Former Calgary teacher Neil Bantleman has been released from an Indonesian prison and is back in Canada after five years of incarceration.

Bantleman, who was convicted of sex crimes against students in his care in what his supporters call dubious circumstances, was freed in late June and quickly flew back to Canada.

His freedom comes after years of relentless pressure and lobbying from family members, other supporters and the Canadian government.

“We’re obviously elated to have Neil home,” said his brother, Guy.

“It’s obviously been a very trying time and it took various levels of government and negotiations at the very highest levels to have this resolved.”

Neil, he said, returned to Canada with his wife, Tracy, “where there were a lot of tears and hugging . . . he’s good, he’s reintegrating.”

In a statement released Thursday, Neil thanked his family, supporters “around the world” and the Canadian government, while reiterating his innocence.

“Five years ago I was wrongfully accused and convicted of crimes I did not commit and furthermore never occurred,” he said.

“I applied for clemency which I am pleased was granted by Indonesia last month upholding essential justice and human rights. Tracy and I are very happy to be home and reunited with our family.”

A photo of the newly freed man released by his family shows a bearded Neil clad in a Canada T-shirt holding his wife.


Tracy and Neil Bantleman. Neil Bantleman has safely returned to Canada after being granted clemency by Indonesia. Heather Van Sickle photo, supplied.

Last month, Guy said Prime Minister Justin Trudeau had been personally involved in efforts to free his brother, a former teacher at Calgary’s Webber Academy.

He wouldn’t elaborate on any agreement that led to the release, but said it could be seen as mutually beneficial to his family and Indonesian authorities.

“There was constant diplomatic-type pressure where everyone’s goals could be achieved,” said Guy, who lives in Hamilton, Ont.

“We’ve been working on this for the past 18 months.”

Last month, Guy said securing his brother’s freedom was becoming more urgent due to his encroaching blindness caused by macular degeneration.

“It’s another hurdle,” he said.

There were also fears he could be released but forbidden to leave Indonesia for a period of time, which could have meant his mother, in her late 80s, might never see him again.

Neil was sentenced to 10 years in prison on charges of sexually abusing students at the Jakarta International School where he taught.

Critics of that decision have insisted all along it was based on faulty, fabricated evidence.

Last month, Guy said progress on his brother’s release was gaining momentum, while federal authorities cautioned against publicity, fearful negotiations could be put at risk.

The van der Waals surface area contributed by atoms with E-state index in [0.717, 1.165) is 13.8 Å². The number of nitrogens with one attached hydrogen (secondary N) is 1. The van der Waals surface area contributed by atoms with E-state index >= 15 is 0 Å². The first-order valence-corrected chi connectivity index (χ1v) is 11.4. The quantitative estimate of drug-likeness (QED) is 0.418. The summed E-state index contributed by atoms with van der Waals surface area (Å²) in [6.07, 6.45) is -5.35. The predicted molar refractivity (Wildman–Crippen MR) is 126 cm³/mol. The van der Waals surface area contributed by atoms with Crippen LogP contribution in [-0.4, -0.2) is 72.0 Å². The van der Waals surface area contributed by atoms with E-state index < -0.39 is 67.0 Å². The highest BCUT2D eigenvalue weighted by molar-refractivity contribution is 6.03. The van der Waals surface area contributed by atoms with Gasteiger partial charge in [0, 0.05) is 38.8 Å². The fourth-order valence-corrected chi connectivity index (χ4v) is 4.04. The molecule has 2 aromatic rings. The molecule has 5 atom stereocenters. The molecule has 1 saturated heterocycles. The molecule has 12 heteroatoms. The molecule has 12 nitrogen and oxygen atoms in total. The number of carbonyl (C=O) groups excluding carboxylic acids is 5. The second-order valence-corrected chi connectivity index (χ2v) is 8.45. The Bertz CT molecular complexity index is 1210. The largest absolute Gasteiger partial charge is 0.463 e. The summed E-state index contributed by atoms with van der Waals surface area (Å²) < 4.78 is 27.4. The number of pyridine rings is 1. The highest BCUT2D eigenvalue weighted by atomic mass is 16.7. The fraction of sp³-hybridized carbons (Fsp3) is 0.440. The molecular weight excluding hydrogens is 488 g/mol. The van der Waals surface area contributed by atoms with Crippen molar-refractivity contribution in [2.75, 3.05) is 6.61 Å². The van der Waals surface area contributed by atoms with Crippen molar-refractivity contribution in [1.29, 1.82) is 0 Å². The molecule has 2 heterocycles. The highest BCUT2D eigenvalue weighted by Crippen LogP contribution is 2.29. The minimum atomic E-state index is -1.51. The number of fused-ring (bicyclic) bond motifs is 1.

Guy wouldn’t say where Neil is currently, though reports say he’s in Ontario. He added he’d be coming back to Calgary in due time.

“We just want some privacy now for Neil,” he said.

Neil Webber, president of Webber Academy, said he was thrilled that Neil and Tracy “are back in Canada after such a terrible ordeal that both of them went through for five years in Indonesia.”

Webber said many staff members at the school have been working to try to get support for Neil through elected officials and through appeals to the Indonesian government.

“But very discouraging over the years,” he said. “We’d heard some rumours that there may be a possibility of Neil’s release this year, but we didn’t know that for sure and we were just hoping that that would happen.”

Webber said he hopes that Neil and Tracy “can get over this ordeal and live a happy life from here on in.”

“I’m sure it’s been a very traumatic experience for them,” he said.

A former Webber Academy teaching colleague of Neil’s, Nancy McKellar, said she reacted with “absolute joy” when she heard the news of his release Thursday.

“I’m floating on Cloud 9,” she said.

Nancy Purdy, who taught with him at the Canadian International School in Singapore, said she is “elated.”

“We’re certainly thrilled for both him and his family,” she said. “Finally, justice is served.”

Neil’s co-accused, Indonesian Ferdi Tijon, remains in prison.

Tijon, Guy said, had been a considerable help to his brother while in prison, given his knowledge of the Indonesian language.

Neil’s final months in prison, he said last month, had been reasonably “comfortable . . . but by no means is it luxury.”

Tracy visited a few times a week and he was brought home-cooked meals, said Guy.

— With files from Yolande Cole

BKaufmann@postmedia.com

Twitter: @BillKaufmannjrn





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